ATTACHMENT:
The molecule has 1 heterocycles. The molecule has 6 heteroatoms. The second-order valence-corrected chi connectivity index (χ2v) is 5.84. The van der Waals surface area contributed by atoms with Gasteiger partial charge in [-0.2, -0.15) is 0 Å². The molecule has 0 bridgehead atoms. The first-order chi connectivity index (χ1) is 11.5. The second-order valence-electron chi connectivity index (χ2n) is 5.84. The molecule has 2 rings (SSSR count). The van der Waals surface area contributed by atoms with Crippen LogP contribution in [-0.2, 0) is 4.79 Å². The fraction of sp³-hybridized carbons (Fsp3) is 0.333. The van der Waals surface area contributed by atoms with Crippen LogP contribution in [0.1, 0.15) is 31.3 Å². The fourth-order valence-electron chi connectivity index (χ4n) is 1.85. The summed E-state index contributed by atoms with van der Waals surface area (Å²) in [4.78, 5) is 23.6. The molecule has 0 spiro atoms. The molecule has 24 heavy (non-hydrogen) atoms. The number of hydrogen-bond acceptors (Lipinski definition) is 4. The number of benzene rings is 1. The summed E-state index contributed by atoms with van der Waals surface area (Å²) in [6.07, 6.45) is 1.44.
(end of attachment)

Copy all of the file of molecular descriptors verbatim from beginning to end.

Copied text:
The molecule has 1 heterocycles. The molecule has 6 heteroatoms. The second-order valence-corrected chi connectivity index (χ2v) is 5.84. The van der Waals surface area contributed by atoms with Gasteiger partial charge in [-0.2, -0.15) is 0 Å². The molecule has 0 bridgehead atoms. The first-order chi connectivity index (χ1) is 11.5. The second-order valence-electron chi connectivity index (χ2n) is 5.84. The molecule has 2 rings (SSSR count). The van der Waals surface area contributed by atoms with Crippen LogP contribution in [-0.2, 0) is 4.79 Å². The fraction of sp³-hybridized carbons (Fsp3) is 0.333. The van der Waals surface area contributed by atoms with Crippen LogP contribution in [0.1, 0.15) is 31.3 Å². The fourth-order valence-electron chi connectivity index (χ4n) is 1.85. The summed E-state index contributed by atoms with van der Waals surface area (Å²) in [4.78, 5) is 23.6. The molecule has 0 spiro atoms. The molecule has 24 heavy (non-hydrogen) atoms. The number of hydrogen-bond acceptors (Lipinski definition) is 4. The number of benzene rings is 1. The summed E-state index contributed by atoms with van der Waals surface area (Å²) in [6.07, 6.45) is 1.44.